“You can do anything, but not everything.” –David Allen
I have shamelessly taken this title from Eckhart Tolle’s excellent book the Power of Now. Mindfulness, which Eckhart beautifully describes in his book, is gaining ever increasing backing from the scientific literature. While mindfulness practices are excellent tools for stress relief, self-development, and maintaining health, learning to pause is just as powerful.
Recently in medical school, I had hit the proverbial wall of burnout that required me to take some time off for myself. I was lucky enough to have the excellent support of my family and friends to help me bounce back. However, upon reflection, I realized that what I had experienced could have been easily avoided. I was simply doing too much!
What drove me to keep pushing myself until I completely burned out? This is coming from someone who is a big proponent of less is more. However, as physicians in training, we tend to be extremely disciplined and hardworking, always seeking to positively impact people’s lives in a meaningful way. Therefore, it is all too easy to fall into the trap of incessant doing. This tendency became magnified for me in medical school, when I had the opportunity to participate in so many wonderful and enriching learning experiences. Since my job as a student is to learn, it seemed like I MUST take advantage of every one of them. I learned very quickly, the hard way, that if I do not say no to some opportunities, even if they are unique and wonderful, I will not be able to sustain my journey through medicine.
Intuitively, if we know doing a little less is essential not only for our mental health, but also for our effectiveness, then why is it so difficult to pause and say no? I can’t speak for everyone, but in my personal experience, there seem to be three things driving my desire to do more and more and more.
First, the main driver is Imposter Syndrome, which basically is when you’re unable to acknowledge your accomplishments and fear that you will be exposed as a fraud. During my first year of medical school, I was flooded with feelings of self-doubt and insecurity. Did I really deserve to be here? Should I have gotten in? To combat these fears I took a very unsustainable approach to my studies. I felt I needed to work extra hard to prove my worth, and so that I would not be caught unprepared in case someone found me out for a fraud. My learning was fuelled by insecurity, fear, and anxiety, so I was carrying that feeling with me during my family practice and clinical rotations; this feeling never went away because that target of competency that I felt I needed to hit is a moving target as I progress through school. It is like a dog chasing its own tail.
Building off of that point, the second driver for me is the belief that we live in a scarce world in which there are only a few opportunities. Thus, I think I need to constantly be doing something in order to ‘get what I deserve.’ This belief does not prevent me from being successful or achieving great things, but it makes it harder. Instead, I’ve learned to take what leadership expert Stephen Covey calls a Win-Win paradigm. It’s the belief that life is an all you can eat buffet. For example, as I previously said, at the beginning of medical school I had feelings of self-doubt and anxiety about me belonging there. What was my instinctual response to that? To prove I was better. However, that was actually approaching schooling with a win-lose perspective. It not only really stressed me out, but reduced my performance. Once I instead focused on learning for my patients, and focused on how to help my peers learn the material as well, the incessant desire to keep doing more and more dissipated. By working with others and sharing opportunities we all learned and did better.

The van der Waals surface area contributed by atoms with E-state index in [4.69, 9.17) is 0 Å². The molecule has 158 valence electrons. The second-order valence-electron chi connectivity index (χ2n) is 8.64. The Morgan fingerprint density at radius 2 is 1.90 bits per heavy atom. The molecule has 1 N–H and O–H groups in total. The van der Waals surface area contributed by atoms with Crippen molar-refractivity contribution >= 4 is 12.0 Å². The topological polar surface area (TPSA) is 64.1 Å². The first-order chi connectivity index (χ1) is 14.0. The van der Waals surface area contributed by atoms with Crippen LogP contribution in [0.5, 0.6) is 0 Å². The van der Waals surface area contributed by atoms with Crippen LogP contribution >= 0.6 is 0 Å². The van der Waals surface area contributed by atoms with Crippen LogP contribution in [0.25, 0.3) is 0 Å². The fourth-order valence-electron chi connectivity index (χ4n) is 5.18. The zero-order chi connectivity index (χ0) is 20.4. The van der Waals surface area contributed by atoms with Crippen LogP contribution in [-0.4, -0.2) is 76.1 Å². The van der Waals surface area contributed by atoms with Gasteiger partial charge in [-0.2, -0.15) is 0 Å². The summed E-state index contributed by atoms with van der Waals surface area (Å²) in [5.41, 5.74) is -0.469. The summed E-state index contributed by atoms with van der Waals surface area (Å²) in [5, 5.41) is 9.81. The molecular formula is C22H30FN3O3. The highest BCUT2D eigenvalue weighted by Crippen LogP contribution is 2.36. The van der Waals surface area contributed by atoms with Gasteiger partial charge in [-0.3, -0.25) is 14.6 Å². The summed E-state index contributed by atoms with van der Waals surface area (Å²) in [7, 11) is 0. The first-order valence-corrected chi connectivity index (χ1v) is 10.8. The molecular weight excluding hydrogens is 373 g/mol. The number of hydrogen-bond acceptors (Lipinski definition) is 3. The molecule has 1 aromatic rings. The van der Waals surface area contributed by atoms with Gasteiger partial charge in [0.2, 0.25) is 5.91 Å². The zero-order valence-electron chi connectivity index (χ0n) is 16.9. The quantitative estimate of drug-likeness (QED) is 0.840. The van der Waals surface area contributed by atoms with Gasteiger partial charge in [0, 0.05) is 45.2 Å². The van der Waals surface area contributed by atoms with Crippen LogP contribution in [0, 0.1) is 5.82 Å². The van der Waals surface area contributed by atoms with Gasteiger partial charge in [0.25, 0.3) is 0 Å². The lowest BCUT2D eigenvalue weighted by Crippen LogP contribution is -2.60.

Lastly, as a medical student, I have a strong burning desire to help others. However, as the old adage goes, I cannot pour from an empty cup. Therefore, counterintuitively, I’ve learned that the best way for me to help other people is to be ‘selfish’ and take care of myself first.
I am still personally working to regain the power of pausing. What I have realized is that I need to build in time for breaks and self-renewal into my schedule, just like I do with my classes, clinical rotations, studying, etc. Some strategies I have been using recently to make sure I don’t burn out are:
- Move – for a minimum 20 minutes a day. It doesn’t matter if it’s yoga, cross fit, running, cycling, tai chi, basketball etc. JUST MOVE!
- Sleep – for a minimum of 6 hours a night and try to stick to a regular sleep wake cycle.
- Un-schedule – Do NOT fill up your schedule – unscheduled time is not a negative!
- Schedule – but only add something to your calendar after you’ve thought about it/slept on it. It is easy to impulsively say yes to too many opportunities, then later regret being overcommitted.
About Pavan Mehat
Pavan Mehat is currently a medical student at the University of British Columbia (UBC) and will be graduating as part of the class of 2020. Before starting medical school at UBC, he completed a BSc in Bio-Medical Engineering at Boston University, where he also ran Track and Field. Afterwards, he returned home to Vancouver, and completed an MSc in pharmaceutical sciences at UBC. When Pavan is not busy studying medicine, he is enamored with mastering movement and understanding what makes humans thrive. If you would like to learn more about Pavan Mehat you can connect with him on Youtube or follow him on Twitter @pavanmehat.